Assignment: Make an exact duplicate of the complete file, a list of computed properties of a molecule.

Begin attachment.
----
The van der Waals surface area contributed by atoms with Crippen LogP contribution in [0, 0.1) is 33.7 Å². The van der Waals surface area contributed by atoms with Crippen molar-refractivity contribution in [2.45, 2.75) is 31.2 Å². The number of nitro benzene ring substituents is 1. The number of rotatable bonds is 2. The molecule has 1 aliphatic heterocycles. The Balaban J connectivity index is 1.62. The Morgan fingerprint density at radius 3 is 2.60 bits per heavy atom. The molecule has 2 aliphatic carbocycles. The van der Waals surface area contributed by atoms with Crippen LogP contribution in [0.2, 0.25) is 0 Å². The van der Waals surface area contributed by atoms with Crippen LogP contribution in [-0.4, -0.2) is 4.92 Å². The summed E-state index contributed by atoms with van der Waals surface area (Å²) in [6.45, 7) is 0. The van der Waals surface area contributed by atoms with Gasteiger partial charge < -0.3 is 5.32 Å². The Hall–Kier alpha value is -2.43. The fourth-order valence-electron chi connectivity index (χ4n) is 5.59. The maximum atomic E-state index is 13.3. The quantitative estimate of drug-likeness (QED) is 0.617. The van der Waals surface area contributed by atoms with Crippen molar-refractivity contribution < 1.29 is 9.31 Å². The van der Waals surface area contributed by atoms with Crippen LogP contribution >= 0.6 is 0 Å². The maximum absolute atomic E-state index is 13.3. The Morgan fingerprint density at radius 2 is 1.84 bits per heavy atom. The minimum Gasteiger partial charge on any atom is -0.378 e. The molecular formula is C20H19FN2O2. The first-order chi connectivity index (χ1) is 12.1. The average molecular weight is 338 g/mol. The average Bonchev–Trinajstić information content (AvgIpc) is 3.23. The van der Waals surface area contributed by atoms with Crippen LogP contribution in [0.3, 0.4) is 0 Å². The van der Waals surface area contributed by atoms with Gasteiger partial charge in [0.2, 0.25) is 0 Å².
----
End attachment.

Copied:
The van der Waals surface area contributed by atoms with Crippen LogP contribution in [0, 0.1) is 33.7 Å². The van der Waals surface area contributed by atoms with Crippen molar-refractivity contribution in [2.45, 2.75) is 31.2 Å². The number of nitro benzene ring substituents is 1. The number of rotatable bonds is 2. The molecule has 1 aliphatic heterocycles. The Balaban J connectivity index is 1.62. The Morgan fingerprint density at radius 3 is 2.60 bits per heavy atom. The molecule has 2 aliphatic carbocycles. The van der Waals surface area contributed by atoms with Crippen LogP contribution in [0.2, 0.25) is 0 Å². The van der Waals surface area contributed by atoms with Crippen LogP contribution in [-0.4, -0.2) is 4.92 Å². The summed E-state index contributed by atoms with van der Waals surface area (Å²) in [6.45, 7) is 0. The van der Waals surface area contributed by atoms with Gasteiger partial charge < -0.3 is 5.32 Å². The Hall–Kier alpha value is -2.43. The fourth-order valence-electron chi connectivity index (χ4n) is 5.59. The maximum atomic E-state index is 13.3. The quantitative estimate of drug-likeness (QED) is 0.617. The van der Waals surface area contributed by atoms with Crippen molar-refractivity contribution < 1.29 is 9.31 Å². The van der Waals surface area contributed by atoms with Crippen LogP contribution >= 0.6 is 0 Å². The maximum absolute atomic E-state index is 13.3. The Morgan fingerprint density at radius 2 is 1.84 bits per heavy atom. The minimum Gasteiger partial charge on any atom is -0.378 e. The molecular formula is C20H19FN2O2. The first-order chi connectivity index (χ1) is 12.1. The average molecular weight is 338 g/mol. The average Bonchev–Trinajstić information content (AvgIpc) is 3.23. The van der Waals surface area contributed by atoms with Crippen LogP contribution in [0.3, 0.4) is 0 Å². The van der Waals surface area contributed by atoms with Gasteiger partial charge in [0.2, 0.25) is 0 Å².